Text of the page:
The largest of the Dodecanese Islands, Rhodes is abundant in beaches, wooded valleys and ancient history. Whether you seek the buzz of nightlife and beaches, diving in crystal-clear water or a culture-vulture journey through past civilisations, it’s all here. The atmospheric and UNESCO listed old town of Rhodes is a maze of cobbled streets spiriting you back to the days of the Byzantine Empire and beyond.
Day 2 – Ano Symi (Symi Island)
Symi is another quiet relaxing island which provides a chance to explore the natural paths, and fantastic landscapes this region of Greece has to offer. In Ano Symi you'll find a couple of bars and tavernas offering delicious traditional meals. We'd also recommend that you sample some of the local wine.
Day 3 – Mandraki (Nisiros Island)
Mandraki is the main port of Nisiros and is one of the biggest settlements on the island. Its lovely traditional layout and whitewashed houses give it a very characteristic Greek feel. Around the village you'll find a variety of historical sites including the Paleokastro, an old fortress and an the remains of an ancient city which dates back to the 4th century BC. Alongside all of the historical sites you'll find a wide choice of tavernas and lively bars.
Day 4 – Kalymnos (Kalymnos Island)
Kaylymnos distinguishes itself from other islands thanks to its picturesque architecture, long tradition of sponge diving and the impressive rocks. Over the last few years rock climbing has become very popular here and many people travel to the island specifically for climbing holidays. Kalymnos town is the largest settlement on the island and it a beautiful little town. With brightly coloured walls, doors, shutters and balconies the streets are fantastic to wonder around.
Day 5 – Lipsi (Leipsoi Island)
Lipsi is one of the smaller islands in the Dodecanese. Tourism hasn't really touched this island giving it a very authentic Greek feel. There is a very which brings people from nearby Leros but it remains a very quiet and relaxing island. You'll find beautiful beaches with crystal clear water dotted around the coast. The small village of Lipsi does have a few shops and tavernas but we don't recommend going there to stock up.
Day 6 – Skala (Patmos Island)
Skala is the focal point of Patmos island acting as the main port and town. The charming settlement is built around the port and grew rapidly in the 19th century when a large number of wealthy families settled on the island. We'd recommend you explore the ruins of an ancient acropolis and the Church of Agia Paraskevi.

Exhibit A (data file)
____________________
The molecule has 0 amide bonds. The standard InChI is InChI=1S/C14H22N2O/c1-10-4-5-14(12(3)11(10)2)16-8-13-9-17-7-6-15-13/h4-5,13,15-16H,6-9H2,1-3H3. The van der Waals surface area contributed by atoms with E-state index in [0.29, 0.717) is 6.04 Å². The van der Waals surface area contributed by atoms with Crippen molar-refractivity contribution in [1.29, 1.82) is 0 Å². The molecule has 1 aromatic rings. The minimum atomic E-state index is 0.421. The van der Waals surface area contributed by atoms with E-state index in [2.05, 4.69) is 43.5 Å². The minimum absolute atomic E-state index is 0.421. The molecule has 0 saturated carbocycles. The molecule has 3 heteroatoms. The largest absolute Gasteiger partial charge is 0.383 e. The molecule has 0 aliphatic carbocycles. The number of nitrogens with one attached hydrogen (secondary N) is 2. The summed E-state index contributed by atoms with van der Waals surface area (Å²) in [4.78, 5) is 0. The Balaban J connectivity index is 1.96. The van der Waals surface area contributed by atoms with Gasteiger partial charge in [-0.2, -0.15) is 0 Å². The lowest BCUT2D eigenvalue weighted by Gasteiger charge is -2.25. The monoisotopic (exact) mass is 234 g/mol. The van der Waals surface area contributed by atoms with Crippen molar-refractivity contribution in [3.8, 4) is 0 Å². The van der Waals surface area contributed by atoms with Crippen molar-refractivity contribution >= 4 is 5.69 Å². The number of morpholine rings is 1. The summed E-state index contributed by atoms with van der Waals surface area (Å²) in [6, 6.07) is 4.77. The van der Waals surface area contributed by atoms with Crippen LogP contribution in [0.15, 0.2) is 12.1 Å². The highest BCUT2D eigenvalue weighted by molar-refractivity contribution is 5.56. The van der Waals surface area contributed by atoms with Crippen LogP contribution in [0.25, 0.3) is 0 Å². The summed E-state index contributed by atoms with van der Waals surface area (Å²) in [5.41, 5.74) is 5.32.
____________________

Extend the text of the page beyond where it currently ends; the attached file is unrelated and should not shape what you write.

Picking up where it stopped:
Day 7 – Arki (Arkoi Island)
Arki and its neighbour Marathi are around eight kilometeres from the coast of Patmos. Day boats from Patmos are the main source of tourism of the islands. The main bay offers good protection from strong winds and is a popular place to shelter for yachtsmen. You'll find one of two tavernas offering fresh fish that have been caught by the locals the night before.
Day 8 – Pythagorion (Samos Island)
As the name suggests the village owes its name to the famous mathematician Pythagorus. This charming little village is one of the most picturesque on Samos. Well preserved house, narrow pathways, cafes and restaurants all come together to make the village a well-known tourist destination.
Day 9 – Mikro Chorio (Agathonisi Island)
Agathonisi island is the most northern island in the Dodecanese area, The surface is rocky but does have some wild bushes and olive trees. Fresh water is scarce and is collected by wells and a boat which brings containers over for the locals. The island was regularly attacked by pirates and so the main settlement (Megalo Chorio) was built so it isn't visible from the sea. As you would expect provisions and tavernas are scarce but you will find a few in the main villages.
Day 10 – Lakki (Leros Island)
Lakki is the main port of Leros and also happens to be one of the largest in the Mediterranean, but don't let that put you off. Alongside the facilities you will find beautiful neoclassical buildings, white washed houses and wide pine tree lined streets. An impressive war museum is located close to the port and there is a wide choice of restaurants and bars.
Day 11 – Pserimos (Pserimos Island)
Pserimos is a tiny little village with only 35 people living on the island all year round. The island is heavily reliant on tourism. It is a charming little stop and offers an insight into what it would be like to live on a tiny remote island with only boats to get around on. Kos and Kalymnos are both relatively close if you need anything outside of the ordinary.
Day 12 – Kos Town (Kos Island)
Kos is the third largest island in the group, and the second most popular, after Rhodes. Soaked in history and ruins, after a few hours wandering Kos town’s fortress and the Asklepion (Hippocrates' ancient sanatorium), you become almost blasé at sidestepping millenia-old Corinthian columns gathering weeds at the roadside. The marina is purposed built and shouldn't be confused with the ferry port which is a few minutes north of the marina.
Day 14 – Rhodes Town (Rhodes Island)
If you didn't get a chance on your first night we strongly recommend you take the time to explore the city of Rhodes. This stunning place is divided into two parts, the 'old city' and the 'new city'. The old city is surrounded by huge walls and is ones of the biggest and best preserved medieval settlements in Europe. Some of the highlights include the Palace of the Grand Master, the hospital of the knights and the inns used by the knights are all well worth a visit. If that isn't you cup of tea then the new city has a massive choice of lively bars and renowned night clubs.